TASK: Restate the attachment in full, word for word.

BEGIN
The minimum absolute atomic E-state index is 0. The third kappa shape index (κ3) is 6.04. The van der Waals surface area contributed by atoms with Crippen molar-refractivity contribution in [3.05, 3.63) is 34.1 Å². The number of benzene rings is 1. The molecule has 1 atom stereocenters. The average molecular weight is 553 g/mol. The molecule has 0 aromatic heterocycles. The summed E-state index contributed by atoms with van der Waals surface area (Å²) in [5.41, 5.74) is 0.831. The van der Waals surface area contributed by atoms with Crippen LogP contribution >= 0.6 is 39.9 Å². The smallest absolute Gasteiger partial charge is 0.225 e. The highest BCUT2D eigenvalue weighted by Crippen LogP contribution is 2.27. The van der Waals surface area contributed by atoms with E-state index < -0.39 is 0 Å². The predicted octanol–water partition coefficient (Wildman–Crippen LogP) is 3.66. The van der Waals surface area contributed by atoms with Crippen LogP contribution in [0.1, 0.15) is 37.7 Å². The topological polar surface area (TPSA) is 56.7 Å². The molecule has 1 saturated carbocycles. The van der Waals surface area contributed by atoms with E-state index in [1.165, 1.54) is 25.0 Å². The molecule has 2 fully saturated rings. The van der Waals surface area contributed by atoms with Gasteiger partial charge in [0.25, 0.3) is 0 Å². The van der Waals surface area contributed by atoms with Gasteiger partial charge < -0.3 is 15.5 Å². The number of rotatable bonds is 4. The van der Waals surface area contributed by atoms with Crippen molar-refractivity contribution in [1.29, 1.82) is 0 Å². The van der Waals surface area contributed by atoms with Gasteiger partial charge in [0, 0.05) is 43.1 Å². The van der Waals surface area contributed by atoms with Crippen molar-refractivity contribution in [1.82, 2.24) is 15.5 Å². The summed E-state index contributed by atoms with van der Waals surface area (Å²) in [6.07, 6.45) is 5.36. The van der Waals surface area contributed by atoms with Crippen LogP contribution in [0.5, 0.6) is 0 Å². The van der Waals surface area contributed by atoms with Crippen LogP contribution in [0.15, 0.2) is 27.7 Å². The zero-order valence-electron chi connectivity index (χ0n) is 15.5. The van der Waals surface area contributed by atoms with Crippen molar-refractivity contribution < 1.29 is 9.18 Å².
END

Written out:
The minimum absolute atomic E-state index is 0. The third kappa shape index (κ3) is 6.04. The van der Waals surface area contributed by atoms with Crippen molar-refractivity contribution in [3.05, 3.63) is 34.1 Å². The number of benzene rings is 1. The molecule has 1 atom stereocenters. The average molecular weight is 553 g/mol. The molecule has 0 aromatic heterocycles. The summed E-state index contributed by atoms with van der Waals surface area (Å²) in [5.41, 5.74) is 0.831. The van der Waals surface area contributed by atoms with Crippen LogP contribution >= 0.6 is 39.9 Å². The smallest absolute Gasteiger partial charge is 0.225 e. The highest BCUT2D eigenvalue weighted by Crippen LogP contribution is 2.27. The van der Waals surface area contributed by atoms with E-state index < -0.39 is 0 Å². The predicted octanol–water partition coefficient (Wildman–Crippen LogP) is 3.66. The van der Waals surface area contributed by atoms with Crippen LogP contribution in [0.1, 0.15) is 37.7 Å². The topological polar surface area (TPSA) is 56.7 Å². The molecule has 1 saturated carbocycles. The van der Waals surface area contributed by atoms with E-state index in [1.165, 1.54) is 25.0 Å². The molecule has 2 fully saturated rings. The van der Waals surface area contributed by atoms with Gasteiger partial charge in [0.25, 0.3) is 0 Å². The van der Waals surface area contributed by atoms with Gasteiger partial charge < -0.3 is 15.5 Å². The number of rotatable bonds is 4. The van der Waals surface area contributed by atoms with Crippen molar-refractivity contribution in [1.29, 1.82) is 0 Å². The van der Waals surface area contributed by atoms with Gasteiger partial charge in [0, 0.05) is 43.1 Å². The van der Waals surface area contributed by atoms with Crippen molar-refractivity contribution in [1.82, 2.24) is 15.5 Å². The summed E-state index contributed by atoms with van der Waals surface area (Å²) in [6.07, 6.45) is 5.36. The van der Waals surface area contributed by atoms with Crippen LogP contribution in [0.5, 0.6) is 0 Å². The van der Waals surface area contributed by atoms with Crippen LogP contribution in [0.15, 0.2) is 27.7 Å². The zero-order valence-electron chi connectivity index (χ0n) is 15.5. The van der Waals surface area contributed by atoms with Crippen molar-refractivity contribution < 1.29 is 9.18 Å².